The subject is one that might not have always been the favorite, but there would always be something amazing to be discovered when it was time to go to Science class. Looking at it from a different perspective is something that makes it easy for anyone to get “Hooked on Science.”
Jason Lindsey has had a love of science for as long as he can remember. “My parents allowed me to ask questions, encouraged curiosity and helped me become a master observer,” he says. Lindsey has created a name for himself as the area’s go-to guy for all things science. Studying science and journalism at Western Kentucky University, Lindsey focused on general science with an emphasis in meteorology and climatology. Beginning with creating a volcano in his parent’s living room to the amazing feats he showcases on local television, Lindsey is always striving to absorb more knowledge. “Scientists don’t even have all the answers, that’s why we do research.”
“The best part of my job is seeing a child’s reaction to a wowing science experiment. Their face tells the story.”
Through educational outreach and hosting birthday parties that provide entertainment and education, Lindsey is a constant proponent for education. “Students are tested in science during the 4th and 7th grade and, in most cases, they do not receive a good “dose” until they reach those grades. It is so important for parents to take an active role beyond the classroom.”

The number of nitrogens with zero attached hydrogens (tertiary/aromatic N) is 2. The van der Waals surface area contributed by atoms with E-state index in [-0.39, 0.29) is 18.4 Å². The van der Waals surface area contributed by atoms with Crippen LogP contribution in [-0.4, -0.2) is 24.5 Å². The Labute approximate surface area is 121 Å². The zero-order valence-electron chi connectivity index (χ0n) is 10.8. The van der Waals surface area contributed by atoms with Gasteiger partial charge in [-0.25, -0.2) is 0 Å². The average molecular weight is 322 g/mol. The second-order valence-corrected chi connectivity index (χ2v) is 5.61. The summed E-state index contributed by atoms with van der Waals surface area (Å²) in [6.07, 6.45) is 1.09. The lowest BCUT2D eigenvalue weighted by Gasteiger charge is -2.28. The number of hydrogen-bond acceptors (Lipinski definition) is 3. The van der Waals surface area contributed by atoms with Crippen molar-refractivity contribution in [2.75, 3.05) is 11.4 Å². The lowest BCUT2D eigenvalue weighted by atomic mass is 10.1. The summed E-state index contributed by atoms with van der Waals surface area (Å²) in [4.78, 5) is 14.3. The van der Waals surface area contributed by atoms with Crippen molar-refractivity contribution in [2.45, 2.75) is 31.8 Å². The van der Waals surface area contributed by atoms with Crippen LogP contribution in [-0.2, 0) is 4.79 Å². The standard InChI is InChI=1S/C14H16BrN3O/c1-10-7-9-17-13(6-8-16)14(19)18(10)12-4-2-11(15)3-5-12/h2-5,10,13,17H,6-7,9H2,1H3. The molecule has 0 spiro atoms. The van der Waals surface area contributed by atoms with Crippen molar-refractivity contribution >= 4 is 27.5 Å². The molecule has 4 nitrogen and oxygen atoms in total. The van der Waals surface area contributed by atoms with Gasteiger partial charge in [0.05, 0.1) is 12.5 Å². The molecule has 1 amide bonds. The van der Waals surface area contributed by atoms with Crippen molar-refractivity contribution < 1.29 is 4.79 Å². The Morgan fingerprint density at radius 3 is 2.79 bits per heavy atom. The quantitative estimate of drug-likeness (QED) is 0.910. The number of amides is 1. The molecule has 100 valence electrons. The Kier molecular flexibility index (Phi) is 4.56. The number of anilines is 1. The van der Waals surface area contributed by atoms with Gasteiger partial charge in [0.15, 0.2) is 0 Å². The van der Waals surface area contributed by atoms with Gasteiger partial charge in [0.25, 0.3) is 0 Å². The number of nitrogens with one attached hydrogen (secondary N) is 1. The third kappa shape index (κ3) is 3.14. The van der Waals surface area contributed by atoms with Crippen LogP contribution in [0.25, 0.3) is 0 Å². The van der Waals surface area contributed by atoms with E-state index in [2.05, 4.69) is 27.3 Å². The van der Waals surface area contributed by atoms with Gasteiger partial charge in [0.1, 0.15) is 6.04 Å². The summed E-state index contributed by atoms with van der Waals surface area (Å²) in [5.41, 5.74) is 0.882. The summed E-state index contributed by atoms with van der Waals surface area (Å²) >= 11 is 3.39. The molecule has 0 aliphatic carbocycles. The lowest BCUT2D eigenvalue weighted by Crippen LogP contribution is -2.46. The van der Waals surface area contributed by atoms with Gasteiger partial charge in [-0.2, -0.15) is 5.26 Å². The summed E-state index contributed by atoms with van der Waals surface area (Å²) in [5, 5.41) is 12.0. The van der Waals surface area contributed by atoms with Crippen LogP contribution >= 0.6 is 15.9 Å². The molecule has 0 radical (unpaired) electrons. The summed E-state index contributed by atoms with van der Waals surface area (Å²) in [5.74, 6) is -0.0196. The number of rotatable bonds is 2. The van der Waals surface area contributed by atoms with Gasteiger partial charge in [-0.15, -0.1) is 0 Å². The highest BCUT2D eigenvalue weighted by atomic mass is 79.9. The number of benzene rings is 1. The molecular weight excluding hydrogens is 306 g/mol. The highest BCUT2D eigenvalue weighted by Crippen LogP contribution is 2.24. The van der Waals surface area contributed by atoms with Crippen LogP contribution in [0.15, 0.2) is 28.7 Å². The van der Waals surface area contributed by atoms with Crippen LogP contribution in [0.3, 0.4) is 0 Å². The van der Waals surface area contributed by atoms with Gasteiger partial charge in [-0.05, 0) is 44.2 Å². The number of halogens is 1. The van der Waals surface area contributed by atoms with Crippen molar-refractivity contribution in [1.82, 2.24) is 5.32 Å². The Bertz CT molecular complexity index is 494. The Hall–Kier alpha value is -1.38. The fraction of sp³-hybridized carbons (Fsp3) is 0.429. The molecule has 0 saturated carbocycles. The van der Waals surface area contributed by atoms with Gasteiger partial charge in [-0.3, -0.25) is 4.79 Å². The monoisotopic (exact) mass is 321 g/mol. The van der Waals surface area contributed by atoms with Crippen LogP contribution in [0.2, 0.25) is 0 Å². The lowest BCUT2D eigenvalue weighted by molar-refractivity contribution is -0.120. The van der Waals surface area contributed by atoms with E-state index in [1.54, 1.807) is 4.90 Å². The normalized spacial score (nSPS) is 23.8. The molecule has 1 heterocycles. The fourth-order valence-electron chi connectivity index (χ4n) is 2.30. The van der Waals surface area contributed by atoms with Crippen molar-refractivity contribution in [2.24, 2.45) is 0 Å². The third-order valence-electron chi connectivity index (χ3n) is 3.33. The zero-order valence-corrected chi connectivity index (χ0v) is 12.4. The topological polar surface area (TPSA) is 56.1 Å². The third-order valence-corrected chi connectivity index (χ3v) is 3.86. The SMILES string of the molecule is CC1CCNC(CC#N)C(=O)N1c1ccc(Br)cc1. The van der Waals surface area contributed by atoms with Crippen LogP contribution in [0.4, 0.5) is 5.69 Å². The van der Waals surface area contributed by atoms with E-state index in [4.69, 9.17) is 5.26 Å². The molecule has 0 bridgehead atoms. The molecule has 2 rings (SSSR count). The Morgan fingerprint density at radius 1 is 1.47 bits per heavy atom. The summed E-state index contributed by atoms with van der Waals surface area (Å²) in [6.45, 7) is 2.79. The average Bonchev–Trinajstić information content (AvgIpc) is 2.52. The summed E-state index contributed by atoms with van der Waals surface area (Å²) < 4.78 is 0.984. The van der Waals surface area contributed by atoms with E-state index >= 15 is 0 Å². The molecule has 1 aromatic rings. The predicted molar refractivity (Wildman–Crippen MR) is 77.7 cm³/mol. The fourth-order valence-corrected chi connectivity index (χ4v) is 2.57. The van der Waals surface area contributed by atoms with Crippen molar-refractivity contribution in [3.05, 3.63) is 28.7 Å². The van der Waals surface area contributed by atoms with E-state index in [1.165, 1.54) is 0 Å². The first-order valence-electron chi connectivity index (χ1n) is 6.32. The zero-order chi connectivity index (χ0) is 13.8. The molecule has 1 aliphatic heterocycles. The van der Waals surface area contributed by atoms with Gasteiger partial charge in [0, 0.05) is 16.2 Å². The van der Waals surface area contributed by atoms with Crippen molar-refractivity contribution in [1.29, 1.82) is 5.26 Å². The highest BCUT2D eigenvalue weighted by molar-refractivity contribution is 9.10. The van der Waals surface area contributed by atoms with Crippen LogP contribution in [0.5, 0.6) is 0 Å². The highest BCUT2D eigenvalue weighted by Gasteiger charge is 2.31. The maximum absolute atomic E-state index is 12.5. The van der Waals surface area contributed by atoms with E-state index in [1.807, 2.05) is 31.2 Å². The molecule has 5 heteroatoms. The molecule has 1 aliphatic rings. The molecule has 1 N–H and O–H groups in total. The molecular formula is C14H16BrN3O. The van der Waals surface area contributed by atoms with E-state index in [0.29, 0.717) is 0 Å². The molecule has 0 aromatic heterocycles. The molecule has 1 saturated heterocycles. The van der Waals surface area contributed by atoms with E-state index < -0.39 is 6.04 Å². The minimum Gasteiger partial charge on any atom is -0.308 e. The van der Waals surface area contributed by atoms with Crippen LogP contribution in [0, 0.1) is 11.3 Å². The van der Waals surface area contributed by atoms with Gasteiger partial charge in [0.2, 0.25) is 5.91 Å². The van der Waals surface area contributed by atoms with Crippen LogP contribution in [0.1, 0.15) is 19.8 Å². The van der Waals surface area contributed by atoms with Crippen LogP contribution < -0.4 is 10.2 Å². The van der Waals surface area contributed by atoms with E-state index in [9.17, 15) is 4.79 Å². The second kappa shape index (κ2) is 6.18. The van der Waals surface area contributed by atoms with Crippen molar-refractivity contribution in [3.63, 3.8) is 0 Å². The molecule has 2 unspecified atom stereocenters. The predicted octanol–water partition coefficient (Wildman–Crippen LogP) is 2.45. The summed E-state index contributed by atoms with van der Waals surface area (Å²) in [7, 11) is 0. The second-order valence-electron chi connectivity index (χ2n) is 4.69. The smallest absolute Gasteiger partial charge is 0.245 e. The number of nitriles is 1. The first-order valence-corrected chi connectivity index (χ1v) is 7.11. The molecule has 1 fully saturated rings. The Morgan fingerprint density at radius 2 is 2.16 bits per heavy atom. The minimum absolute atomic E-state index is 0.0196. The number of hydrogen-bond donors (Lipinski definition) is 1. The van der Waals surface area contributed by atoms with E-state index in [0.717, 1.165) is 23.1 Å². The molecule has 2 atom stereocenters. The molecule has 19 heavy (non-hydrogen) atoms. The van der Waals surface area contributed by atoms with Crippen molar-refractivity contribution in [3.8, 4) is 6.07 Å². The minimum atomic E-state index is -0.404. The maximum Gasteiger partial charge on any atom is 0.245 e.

Lindsey reminds parents to:
· Make it Fun – Children develop a “love” for science or a “hate” for science depending on how it is taught at an early age. Make science fun and teach science hands-on.
· Emphasize Inquiry – Children are naturally curious and constantly exploring the world around them. Encourage questions and remind children they can get answers to those questions by using the scientific method.
· Do NOT Dumb it Down – Do NOT underestimate what a child can learn. Research shows a child’s brain can soak up information like a sponge.
Science is everywhere and while that is common knowledge to most, getting down and dirty and really exploring is something that can be lost with age. Lindsey continues to use science in all areas of his life, especially the scientific method. “It is basically a series of steps that helps scientists answer questions they might have about the world around them. It starts with a question, then you create a hypothesis, then you do the experiment, then you collect data, then you conclude your experiment. The scientific method can be used to help you answer the tough questions we all encounter in life. Bottom line, science is everywhere!”
Education is undoubtedly at the forefront of any parent’s mind and all facets carry varying weights of importance. One thing is clear: the need for a well-rounded understanding of all subjects will always give future generations a head start.
Lindsey is doing his part to make sure science is available to all kids. When asked what experiment Lindsey would conduct if cost, location, or feasibility were not an issue, he replied, “I would love to make it rain soda in downtown Paducah. I recently set this world record in Missouri. We added mentos to soda, which causes the soda to shoot up to 30 feet in the air. In Missouri, more than 1000 folks took part in the world record. It would be great to set a world record in downtown Paducah.”
Let’s go for it!